5 stars (out of 5)
By Larry Stephens
Knowing how difficult it is to get four or five people together for practice, and (unfortunately) knowing the downside of no practice, I enjoy listening to band introductions and where people live—often many hours apart. As the introductions progress I wonder how they manage to sound that good. If you’re the IIIrd Tyme Out you don’t get together to jam and practice (so they recently said) but they are on the road so much, and are so experienced, that they can work on new stuff while on the road. I once watched the Cherryholmes practicing behind their bus and it appeared as intense as they always did on stage.
And then there’s Balsam Range, “… five men from Haywood County, NC.” That addresses part of the practice question, but these are men with credentials and, however they do it, they make great music.
Buddy Melton is a vocalist and fiddle player and has played bass with David Holt, Doc Watson and Jubal Foster. Buddy was seriously injured in March but fortunately recovered and has returned to playing music and making CDs. Banjoist Marc Pruett has been around the block, playing with Ricky Skaggs, Jimmy Martin, the Whites and James Monroe.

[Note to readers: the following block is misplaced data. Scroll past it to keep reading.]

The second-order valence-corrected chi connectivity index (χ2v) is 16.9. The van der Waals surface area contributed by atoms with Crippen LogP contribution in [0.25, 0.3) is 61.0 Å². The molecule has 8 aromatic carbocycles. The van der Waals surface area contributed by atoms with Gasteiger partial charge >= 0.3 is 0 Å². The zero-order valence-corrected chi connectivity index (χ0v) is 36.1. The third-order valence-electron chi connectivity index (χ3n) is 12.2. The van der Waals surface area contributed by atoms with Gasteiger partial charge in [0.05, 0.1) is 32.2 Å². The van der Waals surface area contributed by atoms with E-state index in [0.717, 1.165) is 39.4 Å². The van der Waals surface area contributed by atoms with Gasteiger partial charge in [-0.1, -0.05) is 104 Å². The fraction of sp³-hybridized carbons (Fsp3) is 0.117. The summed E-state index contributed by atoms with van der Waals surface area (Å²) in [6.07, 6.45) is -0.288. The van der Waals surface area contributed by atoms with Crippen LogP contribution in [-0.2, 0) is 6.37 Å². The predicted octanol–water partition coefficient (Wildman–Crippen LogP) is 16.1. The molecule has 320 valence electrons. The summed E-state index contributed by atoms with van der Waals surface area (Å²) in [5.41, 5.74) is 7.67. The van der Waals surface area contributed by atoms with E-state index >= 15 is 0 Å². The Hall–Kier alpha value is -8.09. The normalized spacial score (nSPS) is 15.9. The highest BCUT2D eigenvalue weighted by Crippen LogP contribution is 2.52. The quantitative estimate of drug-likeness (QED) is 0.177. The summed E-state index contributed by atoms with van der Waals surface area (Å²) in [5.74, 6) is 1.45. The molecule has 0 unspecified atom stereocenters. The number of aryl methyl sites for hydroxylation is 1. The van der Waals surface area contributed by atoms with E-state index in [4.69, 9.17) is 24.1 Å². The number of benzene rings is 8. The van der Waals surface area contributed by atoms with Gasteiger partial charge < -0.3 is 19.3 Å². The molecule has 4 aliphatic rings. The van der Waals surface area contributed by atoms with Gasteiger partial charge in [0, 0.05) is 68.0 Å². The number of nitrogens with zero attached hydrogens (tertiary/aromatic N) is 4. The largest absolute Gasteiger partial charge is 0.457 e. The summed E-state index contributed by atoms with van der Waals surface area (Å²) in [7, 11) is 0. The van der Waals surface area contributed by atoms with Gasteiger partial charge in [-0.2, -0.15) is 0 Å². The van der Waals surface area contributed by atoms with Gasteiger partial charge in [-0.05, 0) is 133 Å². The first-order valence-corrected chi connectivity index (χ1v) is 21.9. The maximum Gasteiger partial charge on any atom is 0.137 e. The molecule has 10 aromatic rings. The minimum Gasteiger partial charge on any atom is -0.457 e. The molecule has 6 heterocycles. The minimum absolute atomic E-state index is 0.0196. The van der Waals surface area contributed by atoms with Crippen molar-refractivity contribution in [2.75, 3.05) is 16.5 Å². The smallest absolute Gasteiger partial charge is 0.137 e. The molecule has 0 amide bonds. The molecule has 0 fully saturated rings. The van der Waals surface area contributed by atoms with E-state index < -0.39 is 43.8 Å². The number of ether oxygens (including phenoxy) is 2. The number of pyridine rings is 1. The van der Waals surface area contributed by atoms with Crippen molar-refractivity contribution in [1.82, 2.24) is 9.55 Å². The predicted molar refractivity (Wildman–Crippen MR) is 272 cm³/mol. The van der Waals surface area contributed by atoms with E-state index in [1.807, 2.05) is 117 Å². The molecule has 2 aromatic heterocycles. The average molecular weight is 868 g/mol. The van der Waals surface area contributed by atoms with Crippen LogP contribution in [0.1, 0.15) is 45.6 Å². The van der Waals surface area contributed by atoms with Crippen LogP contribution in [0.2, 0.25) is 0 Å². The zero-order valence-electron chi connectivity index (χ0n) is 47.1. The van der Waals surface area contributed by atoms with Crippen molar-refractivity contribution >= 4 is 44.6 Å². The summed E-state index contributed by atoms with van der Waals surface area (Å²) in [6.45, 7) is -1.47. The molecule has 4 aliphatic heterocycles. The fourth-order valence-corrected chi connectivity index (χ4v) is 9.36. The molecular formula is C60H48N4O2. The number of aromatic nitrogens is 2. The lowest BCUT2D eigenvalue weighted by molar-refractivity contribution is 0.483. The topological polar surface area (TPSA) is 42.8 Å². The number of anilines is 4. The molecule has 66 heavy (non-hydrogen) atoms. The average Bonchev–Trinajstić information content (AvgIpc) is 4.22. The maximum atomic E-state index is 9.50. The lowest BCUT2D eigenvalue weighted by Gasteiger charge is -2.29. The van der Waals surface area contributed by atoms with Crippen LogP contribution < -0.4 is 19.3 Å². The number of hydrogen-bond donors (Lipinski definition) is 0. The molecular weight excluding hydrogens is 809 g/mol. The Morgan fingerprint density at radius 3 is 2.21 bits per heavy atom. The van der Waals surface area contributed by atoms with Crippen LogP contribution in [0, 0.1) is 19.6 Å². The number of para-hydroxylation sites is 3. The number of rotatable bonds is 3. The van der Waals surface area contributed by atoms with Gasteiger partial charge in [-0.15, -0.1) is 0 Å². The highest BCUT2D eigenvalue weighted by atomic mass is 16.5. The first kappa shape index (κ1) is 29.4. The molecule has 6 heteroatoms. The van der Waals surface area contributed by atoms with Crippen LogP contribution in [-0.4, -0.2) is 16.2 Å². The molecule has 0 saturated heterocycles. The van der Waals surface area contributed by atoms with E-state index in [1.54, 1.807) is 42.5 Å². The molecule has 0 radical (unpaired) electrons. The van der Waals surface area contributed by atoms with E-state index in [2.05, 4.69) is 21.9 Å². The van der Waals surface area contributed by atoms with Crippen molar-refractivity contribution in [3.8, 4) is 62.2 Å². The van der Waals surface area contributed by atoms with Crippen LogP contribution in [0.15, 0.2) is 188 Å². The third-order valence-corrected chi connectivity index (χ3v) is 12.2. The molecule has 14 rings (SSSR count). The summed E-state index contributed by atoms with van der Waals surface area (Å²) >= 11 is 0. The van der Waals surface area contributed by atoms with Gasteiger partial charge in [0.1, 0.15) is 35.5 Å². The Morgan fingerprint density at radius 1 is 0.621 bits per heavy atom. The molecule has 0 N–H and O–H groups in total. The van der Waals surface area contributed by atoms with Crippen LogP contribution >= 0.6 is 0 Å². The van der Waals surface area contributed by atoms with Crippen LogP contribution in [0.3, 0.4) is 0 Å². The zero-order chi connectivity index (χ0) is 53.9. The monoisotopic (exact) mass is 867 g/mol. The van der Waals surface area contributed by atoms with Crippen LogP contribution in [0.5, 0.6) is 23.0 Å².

Tim Surrett (vocals, bass and Dobro) spent years singing with the Kingsmen, one of the best known southern gospel groups since 1956 and is in the Southern Gospel Music Hall of Fame. Caleb Smith adds vocals and plays guitar and Darren Nicholson (Alecia Nugent, Crowe Brothers) plays mandolin and adds vocals.
They do one of the hardest driving (and fastest) versions of Roy Acuff’s “Streamlined Cannonball” that I’ve heard and show off their great harmony singing. Staying with the railroad theme, there’s “Day In the Life of a Railroad Spike,” an interesting spin on railroads.
“Building The Fire” (also known as “You Built the Fire That Burned It All Down”) is a country-tinged, lost love song that also shows offtheir tight harmony singing. Further proof that they can do heartfelt as well as they do hard-driving is “Wide River To Cross.” Beautiful music (including a cello) and soulful lyrics make a good song.
Back on the driving songs side is Jimmie Skinner’s “Born Ramblin’ Man,” a song recorded by the Osborne Brothers over forty years ago. On the country side again is “I Could Do You Some Good,” reminiscent of Moe Bandy and Joe Stampley, and then they throw in some cheatin’-with-a-taken-woman blues, “One Way Out.”
This is one very good album from a very versatile group of excellent musicians. There’s just no way you can’t have fun listening to this.